All that being said, it is important to remember that even customers that would rate their experience with your company as “satisfied” may not remain loyal to your brand. This is why there is an increased focus on Customer Engagement. So what exactly is Customer Engagement? According to a Smart Insights interview with Richard Sedley of cScape the best definition of Customer Engagement is “Repeated interactions that strengthen the emotional, psychological or physical investment a customer has in a brand”. He also says
Customer engagement places the strategic emphasis on the creation of valuable relationships and encourages both parties to see mutual advantage in that relationship. Frequently this will mean that your tactics require a multi-channel approach incorporating the best of digital and traditional media.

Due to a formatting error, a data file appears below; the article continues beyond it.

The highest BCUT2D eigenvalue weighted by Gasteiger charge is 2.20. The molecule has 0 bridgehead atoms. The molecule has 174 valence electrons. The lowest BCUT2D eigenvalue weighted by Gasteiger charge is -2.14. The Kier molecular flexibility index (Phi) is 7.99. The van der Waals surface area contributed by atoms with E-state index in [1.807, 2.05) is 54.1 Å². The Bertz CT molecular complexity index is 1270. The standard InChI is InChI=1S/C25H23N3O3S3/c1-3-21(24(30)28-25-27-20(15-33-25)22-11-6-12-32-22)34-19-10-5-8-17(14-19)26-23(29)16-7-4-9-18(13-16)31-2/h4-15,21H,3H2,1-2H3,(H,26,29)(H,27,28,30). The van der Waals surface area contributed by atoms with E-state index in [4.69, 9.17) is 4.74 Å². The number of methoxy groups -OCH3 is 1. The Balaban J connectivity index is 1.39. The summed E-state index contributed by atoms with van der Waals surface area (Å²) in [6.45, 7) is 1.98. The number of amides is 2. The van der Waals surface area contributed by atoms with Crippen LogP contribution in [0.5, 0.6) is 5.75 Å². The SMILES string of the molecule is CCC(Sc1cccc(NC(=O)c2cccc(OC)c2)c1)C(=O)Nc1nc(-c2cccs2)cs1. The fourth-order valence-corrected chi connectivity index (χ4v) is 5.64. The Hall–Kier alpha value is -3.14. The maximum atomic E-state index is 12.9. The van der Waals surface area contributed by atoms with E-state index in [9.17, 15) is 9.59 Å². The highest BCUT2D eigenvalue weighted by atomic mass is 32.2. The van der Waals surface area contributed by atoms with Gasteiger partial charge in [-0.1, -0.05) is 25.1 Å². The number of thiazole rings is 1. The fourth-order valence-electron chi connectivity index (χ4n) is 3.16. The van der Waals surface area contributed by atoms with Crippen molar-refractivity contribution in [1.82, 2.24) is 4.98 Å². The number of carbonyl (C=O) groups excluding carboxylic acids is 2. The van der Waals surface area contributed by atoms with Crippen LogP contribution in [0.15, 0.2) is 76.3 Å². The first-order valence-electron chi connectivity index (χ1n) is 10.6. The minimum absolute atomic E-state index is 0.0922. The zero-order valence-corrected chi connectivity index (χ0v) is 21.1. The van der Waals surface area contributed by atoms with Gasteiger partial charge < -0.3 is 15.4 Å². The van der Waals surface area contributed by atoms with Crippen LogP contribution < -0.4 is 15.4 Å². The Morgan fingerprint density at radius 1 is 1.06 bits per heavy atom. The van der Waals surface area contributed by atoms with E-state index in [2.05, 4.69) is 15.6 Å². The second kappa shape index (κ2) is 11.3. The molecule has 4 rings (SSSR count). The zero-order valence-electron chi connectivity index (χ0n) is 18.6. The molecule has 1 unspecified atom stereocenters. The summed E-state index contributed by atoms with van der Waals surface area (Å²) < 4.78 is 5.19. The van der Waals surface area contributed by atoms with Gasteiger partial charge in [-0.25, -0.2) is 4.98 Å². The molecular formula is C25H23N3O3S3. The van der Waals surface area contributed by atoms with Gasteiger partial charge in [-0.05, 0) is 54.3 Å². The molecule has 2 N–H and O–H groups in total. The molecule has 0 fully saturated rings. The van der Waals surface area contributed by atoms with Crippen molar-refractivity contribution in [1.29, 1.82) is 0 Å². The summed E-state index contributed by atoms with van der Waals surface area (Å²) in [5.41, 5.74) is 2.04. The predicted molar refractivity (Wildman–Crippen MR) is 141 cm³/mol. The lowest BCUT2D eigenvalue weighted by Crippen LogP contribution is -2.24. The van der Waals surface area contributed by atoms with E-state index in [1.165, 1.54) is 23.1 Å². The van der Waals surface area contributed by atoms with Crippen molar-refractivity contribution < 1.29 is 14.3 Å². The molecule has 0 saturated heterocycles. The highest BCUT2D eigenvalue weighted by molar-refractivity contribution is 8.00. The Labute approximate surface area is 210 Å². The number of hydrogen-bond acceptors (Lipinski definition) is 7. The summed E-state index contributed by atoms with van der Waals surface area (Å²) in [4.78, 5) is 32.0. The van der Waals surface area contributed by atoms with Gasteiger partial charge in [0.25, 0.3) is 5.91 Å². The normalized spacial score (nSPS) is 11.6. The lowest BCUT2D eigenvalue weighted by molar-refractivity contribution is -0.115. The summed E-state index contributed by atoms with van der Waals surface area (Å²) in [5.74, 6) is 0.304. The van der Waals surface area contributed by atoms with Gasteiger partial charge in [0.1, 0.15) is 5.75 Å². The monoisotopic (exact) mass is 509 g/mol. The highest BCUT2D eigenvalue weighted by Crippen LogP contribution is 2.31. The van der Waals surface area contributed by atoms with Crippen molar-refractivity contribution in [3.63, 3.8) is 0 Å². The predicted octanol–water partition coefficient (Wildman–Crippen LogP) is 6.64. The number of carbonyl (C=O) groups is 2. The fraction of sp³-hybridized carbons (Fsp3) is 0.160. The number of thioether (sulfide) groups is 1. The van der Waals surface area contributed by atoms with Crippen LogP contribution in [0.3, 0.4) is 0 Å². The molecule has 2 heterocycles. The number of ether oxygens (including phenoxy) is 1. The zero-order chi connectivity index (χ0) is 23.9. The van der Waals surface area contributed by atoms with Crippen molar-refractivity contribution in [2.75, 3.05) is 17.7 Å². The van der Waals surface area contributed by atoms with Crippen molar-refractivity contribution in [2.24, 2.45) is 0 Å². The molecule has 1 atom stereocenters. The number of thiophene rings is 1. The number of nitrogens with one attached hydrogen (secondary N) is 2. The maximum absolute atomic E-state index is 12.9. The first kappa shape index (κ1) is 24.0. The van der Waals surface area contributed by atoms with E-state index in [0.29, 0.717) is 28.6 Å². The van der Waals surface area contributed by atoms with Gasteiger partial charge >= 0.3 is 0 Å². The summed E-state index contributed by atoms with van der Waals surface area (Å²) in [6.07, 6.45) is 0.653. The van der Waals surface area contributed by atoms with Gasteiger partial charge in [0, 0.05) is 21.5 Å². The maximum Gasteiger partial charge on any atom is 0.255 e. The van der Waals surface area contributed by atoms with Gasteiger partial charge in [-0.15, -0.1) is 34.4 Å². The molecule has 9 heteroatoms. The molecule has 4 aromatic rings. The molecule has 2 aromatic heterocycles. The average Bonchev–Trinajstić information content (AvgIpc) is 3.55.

I love this quote. ”Strategic emphasis on the creation of valuable relationships” is my mantra and fortunately having a technology consulting firm makes it easier to “incorporate the best of digital and traditional media”.
So let’s briefly discuss some some ways to incorporate the best of digital media. In the early days of the Internet, marketing was all about driving customers to your website so they could find out more information about your company, but there has been a shift and now and you need to engage current and potential new clients where they are at, not where you want them to be. Here’s a few ways to do that:
- Stop just trying to sell your product - begin to create an active, passionate online community around your product. You can do this by being part of the conversation. Listen to the customers that are already having conversations about the brands – both yours and your competitors. Then if you can, jump into these conversations in a very genuine way and begin building trust, respect and relationships with the people who are talking about these brands.